Easy to catch, great addition to any fish fry
There really isn’t any other way to put it: Bullfrogs are aggressive and greedy predators.
They have huge mouths and will try to eat any living thing smaller than themselves. If a bullfrog can’t get the whole critter in its mouth in one bite, it uses both hands to stuff it into their maw.
Food items found in their stomachs include crawfish, salamanders, mice, snakes, small turtles, ducklings, snails, insects, fish, tadpoles, smaller frogs and even bats.
Interestingly, most South Louisiana frogs’ stomachs hold crawfish.
Most of the oddball stuff turns up in the stomachs of North Louisiana frogs that live in rivers, streams, lakes and farm ponds.
Bullfrogs are so aggressive they are actually quite easy to catch on fishing lures during the daytime. A frog spotted at the water’s edge is easy pickin’s with a Texas-rigged plastic worm: Expose the whole hook by pushing it through the body of the worm and cast it to land just above the water’s edge about 18 inches to one side of the frog.
When the worm hits the bank, the frog will respond by immediately repositioning its body to face the worm. One twitch of the bait will send the frog into a head-first, mouth-open leap to pounce on the worm.
One scientist called a bullfrog’s strike a “ballistic lunge,” and noted that bullfrogs always jump with their eyes closed.
Even with their eyes closed, they rarely miss. Setting the hook is simple.
Dangling a popping bug in front of a frog with a long fly rod is even more deadly than using a worm, but a fly rod isn’t always handy.
A frog added to an ice chest will chill down nicely, and even one frog is a welcome addition to a plate of fried fish.
Louisiana froggers actually catch two species of frogs rather than one: the American bullfrog (Rana catesbeiana) and the pigfrog (Rana grylio).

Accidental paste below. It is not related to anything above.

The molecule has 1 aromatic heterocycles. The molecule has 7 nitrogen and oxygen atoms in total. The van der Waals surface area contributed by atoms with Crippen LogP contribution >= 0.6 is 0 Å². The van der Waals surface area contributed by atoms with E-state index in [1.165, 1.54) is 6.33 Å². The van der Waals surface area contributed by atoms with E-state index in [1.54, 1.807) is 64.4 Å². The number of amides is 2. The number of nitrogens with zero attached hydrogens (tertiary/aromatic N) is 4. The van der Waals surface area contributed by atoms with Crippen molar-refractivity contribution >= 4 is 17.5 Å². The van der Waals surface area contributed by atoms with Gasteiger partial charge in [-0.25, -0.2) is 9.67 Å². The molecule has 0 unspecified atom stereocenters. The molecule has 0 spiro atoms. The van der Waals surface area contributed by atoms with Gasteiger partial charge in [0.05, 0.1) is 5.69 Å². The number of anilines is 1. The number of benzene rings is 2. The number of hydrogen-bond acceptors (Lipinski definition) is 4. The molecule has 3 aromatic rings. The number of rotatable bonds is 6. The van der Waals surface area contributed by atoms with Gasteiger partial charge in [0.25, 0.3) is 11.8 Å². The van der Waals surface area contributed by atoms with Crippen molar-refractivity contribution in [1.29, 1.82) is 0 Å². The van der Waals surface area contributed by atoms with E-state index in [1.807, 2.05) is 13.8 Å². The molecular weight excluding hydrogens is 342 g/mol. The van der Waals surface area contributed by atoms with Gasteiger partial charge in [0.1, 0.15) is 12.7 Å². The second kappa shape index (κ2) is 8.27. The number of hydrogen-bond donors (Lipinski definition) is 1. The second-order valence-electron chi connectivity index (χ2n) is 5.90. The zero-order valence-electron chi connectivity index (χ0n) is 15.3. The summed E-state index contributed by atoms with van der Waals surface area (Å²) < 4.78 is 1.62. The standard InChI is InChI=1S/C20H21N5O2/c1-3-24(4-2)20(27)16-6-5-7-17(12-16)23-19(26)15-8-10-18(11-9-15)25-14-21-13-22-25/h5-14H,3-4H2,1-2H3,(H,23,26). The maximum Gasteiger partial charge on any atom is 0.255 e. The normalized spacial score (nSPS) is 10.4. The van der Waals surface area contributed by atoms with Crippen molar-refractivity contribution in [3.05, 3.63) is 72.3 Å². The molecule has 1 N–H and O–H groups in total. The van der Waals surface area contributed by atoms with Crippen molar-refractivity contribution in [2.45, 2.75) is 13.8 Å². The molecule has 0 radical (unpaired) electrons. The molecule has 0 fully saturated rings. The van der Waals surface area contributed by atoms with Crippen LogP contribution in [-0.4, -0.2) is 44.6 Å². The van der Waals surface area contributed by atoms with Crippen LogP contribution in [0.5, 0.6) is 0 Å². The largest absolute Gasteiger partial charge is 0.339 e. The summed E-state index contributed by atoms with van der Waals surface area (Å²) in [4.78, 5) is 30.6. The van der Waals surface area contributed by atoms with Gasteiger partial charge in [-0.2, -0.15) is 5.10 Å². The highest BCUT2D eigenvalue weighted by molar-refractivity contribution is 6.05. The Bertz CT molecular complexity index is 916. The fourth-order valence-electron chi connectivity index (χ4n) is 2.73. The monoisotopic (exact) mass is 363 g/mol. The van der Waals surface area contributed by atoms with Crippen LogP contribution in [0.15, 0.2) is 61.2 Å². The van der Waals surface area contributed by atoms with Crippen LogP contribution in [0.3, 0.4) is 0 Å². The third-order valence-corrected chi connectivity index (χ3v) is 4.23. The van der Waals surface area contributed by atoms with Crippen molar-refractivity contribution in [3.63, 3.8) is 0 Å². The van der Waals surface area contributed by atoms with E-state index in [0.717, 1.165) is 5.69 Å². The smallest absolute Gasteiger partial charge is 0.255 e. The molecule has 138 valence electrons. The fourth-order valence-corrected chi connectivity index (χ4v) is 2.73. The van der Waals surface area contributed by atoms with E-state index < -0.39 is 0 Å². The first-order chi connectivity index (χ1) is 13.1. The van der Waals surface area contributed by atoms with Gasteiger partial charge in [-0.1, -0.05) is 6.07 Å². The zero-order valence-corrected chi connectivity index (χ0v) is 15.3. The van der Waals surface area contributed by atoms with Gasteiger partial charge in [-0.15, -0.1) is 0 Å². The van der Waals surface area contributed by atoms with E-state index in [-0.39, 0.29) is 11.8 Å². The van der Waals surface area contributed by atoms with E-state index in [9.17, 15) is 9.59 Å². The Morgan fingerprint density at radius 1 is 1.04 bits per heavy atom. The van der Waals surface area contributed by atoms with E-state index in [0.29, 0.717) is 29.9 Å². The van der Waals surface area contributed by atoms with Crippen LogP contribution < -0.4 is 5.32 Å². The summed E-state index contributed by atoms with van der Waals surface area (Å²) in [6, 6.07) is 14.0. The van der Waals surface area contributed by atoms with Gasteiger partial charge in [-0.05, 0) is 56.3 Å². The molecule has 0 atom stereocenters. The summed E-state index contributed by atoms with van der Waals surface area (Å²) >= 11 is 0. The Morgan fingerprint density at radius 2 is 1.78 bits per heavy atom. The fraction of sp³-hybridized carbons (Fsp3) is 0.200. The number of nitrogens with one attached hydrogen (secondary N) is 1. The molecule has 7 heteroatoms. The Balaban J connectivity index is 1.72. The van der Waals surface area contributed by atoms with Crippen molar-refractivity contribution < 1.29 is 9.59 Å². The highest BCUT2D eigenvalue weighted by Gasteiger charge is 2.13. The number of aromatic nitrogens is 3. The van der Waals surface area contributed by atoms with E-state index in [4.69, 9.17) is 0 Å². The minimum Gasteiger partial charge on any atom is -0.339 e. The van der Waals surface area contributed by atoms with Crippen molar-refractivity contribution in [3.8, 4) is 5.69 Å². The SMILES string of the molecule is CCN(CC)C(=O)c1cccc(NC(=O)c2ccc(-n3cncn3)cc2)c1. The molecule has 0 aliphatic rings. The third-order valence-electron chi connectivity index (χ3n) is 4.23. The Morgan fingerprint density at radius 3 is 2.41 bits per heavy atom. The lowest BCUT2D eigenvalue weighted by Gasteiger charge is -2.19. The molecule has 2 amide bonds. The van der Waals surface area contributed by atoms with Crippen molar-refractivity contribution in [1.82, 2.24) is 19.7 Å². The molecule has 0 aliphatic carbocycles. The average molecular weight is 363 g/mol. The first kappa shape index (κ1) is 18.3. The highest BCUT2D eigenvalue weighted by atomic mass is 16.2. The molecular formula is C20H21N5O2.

Rana means “frog” in Latin. The species name catesbeiana was created by naming the frog for Mark Catesby, a well-known 18th century English naturalist. Grylio is a version of the Latin name for “cricket” or “grasshopper.”
The American bullfrog is found statewide, and because it travels over land with ease will turn up in any and every waterhole — man-made or natural.
The pig frog, sometimes called a “cruk-cruk” because it produces a pig-like grunt, is limited to the state’s freshwater marshes, the Cajun prairie region north of these marshes, as well as all of the Florida Parishes (those parishes found east of the Mississippi River and north of Lake Pontchartrain).
While bullfrogs grow to a body length of 8 inches, pig frogs are smaller, with 6 inches being the maximum.
Pig frogs also have a more-pointed snout than do bullfrogs, and are much more water-loving than bullfrogs. They seldom leave the water to sit on a bank, even when calling during spawning season.
Both species of frogs are generally olive above and lighter below. Bullfrogs from the southern part of the state tend to have more-pronounced darker mottling marks than do those from North Louisiana.
Every year or so a rare “blue frog” is caught in Louisiana. More turquoise than blue, they create quite a stir amongst froggers when one is caught.
Froggers will also notice that some bullfrogs have bright-yellow throats. These are always males, as females have white throats.
The sexes can also be separated by looking at their tympani (the eardrums located immediately behind each eye). The tympani of males are much larger in diameter than their eyes, while female tympani are about the size of their eyes.